So are we still fair trade enthusiasts? We certainly are! But of course there is a lot more to it than the brief explanation of the back of a packet of fair trade tea. We became aware of how much there is still to do to bring working and living standards to the level those of us who buy their products enjoy, and of the importance of the standards set by organisations like the World Fair Trade Organisation and Traidcraft in encouraging organisations to achieve their standards.

Sri Lanka 02Perhaps most of all, we became aware of the hard daily work done by thousands of people so that we can enjoy products so well-designed, well-made, and beautifully packaged that they are attractive to us in the West who have such a wide range of goods to choose from. It is certainly worth paying that bit extra to buy fair trade!

Our many thanks to David and Ann for sharing with us this article which was originally published in the Methodist Recorder

For more photos, information and a day by day itinerary on our tour to Sri Lanka visit our website at www.meetthepeopletours.co.uk/srilanka, call us in the office on 0191 2651110 or email us at info@skedaddle.com

Celebrating 30 years – Ngwenya Glass in Swaziland

It has been 30 years since the Prettejohn family came to Swaziland and brought life back to the Ngwenya Glass Factory. Today Ngwenya Glass is still run by the Prettejohn family, employs over 70 people and supplies customers with its creations worldwide.

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For Ngwenya Glass ‘green’ is a way of life. Environmental considerations are integral to its production values. All products are made from 100% recycled glass, old engine and KFC oil is purchased, purified and used to fuel the furnace, effectively disposing of used oil. Old newspaper is used for packaging and rainwater catchments are used within the production.

Ngwenya also donate a percentage of worldwide sales to wildlife conservation in the Mkhaya Game Reserve, as well as supporting numerous orphanages and charities in Swaziland and South Africa.

Ngwenya

We visit the Ngwenya factory on our Swaziland tour which gives us a great opportunity to watch the art of glassblowing from the overhead balcony above the roaring furnace. We’ll hear of the importance and the benefits of fair trade and in the gift shop we can appreciate the finished works of art that have passed through 11 sets of skilled hands belonging to craftsmen and quality control.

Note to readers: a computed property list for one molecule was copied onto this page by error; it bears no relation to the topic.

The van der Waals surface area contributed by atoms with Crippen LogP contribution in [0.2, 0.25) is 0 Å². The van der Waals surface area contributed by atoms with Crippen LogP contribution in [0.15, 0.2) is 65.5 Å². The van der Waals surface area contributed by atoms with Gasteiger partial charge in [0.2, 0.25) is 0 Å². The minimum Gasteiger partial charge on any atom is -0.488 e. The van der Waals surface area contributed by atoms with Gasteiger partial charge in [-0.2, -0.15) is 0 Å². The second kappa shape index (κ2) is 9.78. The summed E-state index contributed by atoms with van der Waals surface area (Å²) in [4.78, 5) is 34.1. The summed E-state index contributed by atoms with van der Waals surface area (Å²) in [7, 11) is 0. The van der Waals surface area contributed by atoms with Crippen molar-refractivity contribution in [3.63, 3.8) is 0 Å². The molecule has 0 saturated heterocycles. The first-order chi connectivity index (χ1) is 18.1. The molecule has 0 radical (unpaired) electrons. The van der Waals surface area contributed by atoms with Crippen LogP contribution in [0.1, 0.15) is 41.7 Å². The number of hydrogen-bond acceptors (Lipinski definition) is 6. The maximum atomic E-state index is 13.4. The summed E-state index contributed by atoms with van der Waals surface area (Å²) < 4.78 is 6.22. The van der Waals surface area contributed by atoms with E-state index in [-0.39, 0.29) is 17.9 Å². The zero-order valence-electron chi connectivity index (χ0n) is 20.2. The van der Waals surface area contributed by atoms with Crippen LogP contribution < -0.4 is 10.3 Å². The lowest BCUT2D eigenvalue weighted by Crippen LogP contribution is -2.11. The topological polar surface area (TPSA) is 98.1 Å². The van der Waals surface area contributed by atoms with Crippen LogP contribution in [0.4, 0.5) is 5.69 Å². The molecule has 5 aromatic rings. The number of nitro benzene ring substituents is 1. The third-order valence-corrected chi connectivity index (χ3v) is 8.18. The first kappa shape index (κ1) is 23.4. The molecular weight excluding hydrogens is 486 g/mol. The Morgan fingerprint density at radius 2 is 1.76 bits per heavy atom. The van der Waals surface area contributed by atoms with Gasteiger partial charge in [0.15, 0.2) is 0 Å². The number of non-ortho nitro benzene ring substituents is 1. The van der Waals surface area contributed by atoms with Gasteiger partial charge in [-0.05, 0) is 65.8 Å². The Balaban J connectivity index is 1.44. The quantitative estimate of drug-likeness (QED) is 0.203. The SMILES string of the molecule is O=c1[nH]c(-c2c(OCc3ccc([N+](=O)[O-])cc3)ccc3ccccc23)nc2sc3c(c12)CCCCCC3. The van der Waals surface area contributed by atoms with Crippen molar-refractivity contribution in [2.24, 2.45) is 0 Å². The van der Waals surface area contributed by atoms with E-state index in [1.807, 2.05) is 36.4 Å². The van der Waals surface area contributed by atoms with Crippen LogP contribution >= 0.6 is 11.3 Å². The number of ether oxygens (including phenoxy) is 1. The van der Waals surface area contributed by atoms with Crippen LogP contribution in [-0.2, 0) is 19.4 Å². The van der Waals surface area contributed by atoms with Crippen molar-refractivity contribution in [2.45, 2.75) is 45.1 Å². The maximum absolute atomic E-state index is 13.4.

Watch this video of the Ngwenya story…

For more information on our tours in Swaziland click here for our website or contact Hannah in our office on info@skedaddle.com or 0191 2651110. 

Meet Get Paper Industries, our friends in Nepal

Following the fascinating journey along Kathmandu’s crowded roads, and past temples and busy shops, we arrive to the warmest of welcomes from the team at GPI (Get Paper Industries). Coming from the bustle of Kathmandu, there’s a sense of calm at GPI, but what also comes across quickly is the strong work ethic, and a palpable sense of pride in producing only the best quality paper products.

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Established in 1985 as a family papermaking business, GPI’s aim is to provide decent, sustainable employment for people in the local area. We listen intently as Milan Bhattarai speaks plainly of the challenges they see around them in Nepal, and be it business, inequality or environmental, there are many. But Milan’s focus is not on the challenges, it’s on the solutions and it’s inspiring to hear the sense of fun and daring in some of the imaginative solutions they have pioneered.

GPI has been recognised with several environmental performance, social achievement and business excellence awards. They provide a very friendly and comfortable working environment, with a meal provided at lunchtime, and with tea and tiffin facilities for breaks. Approximately 50% of the employees are women, wages are above the national average and around double the government’s legal minimum wage. There is also a profit sharing scheme, production bonuses, and workers have access to advances and interest free loans from GPI. As we walk through the production rooms we see the skill and speed at which the beautiful coloured paper is made and finished, and meet the amazing people behind it all.Brushing_the_paper_26301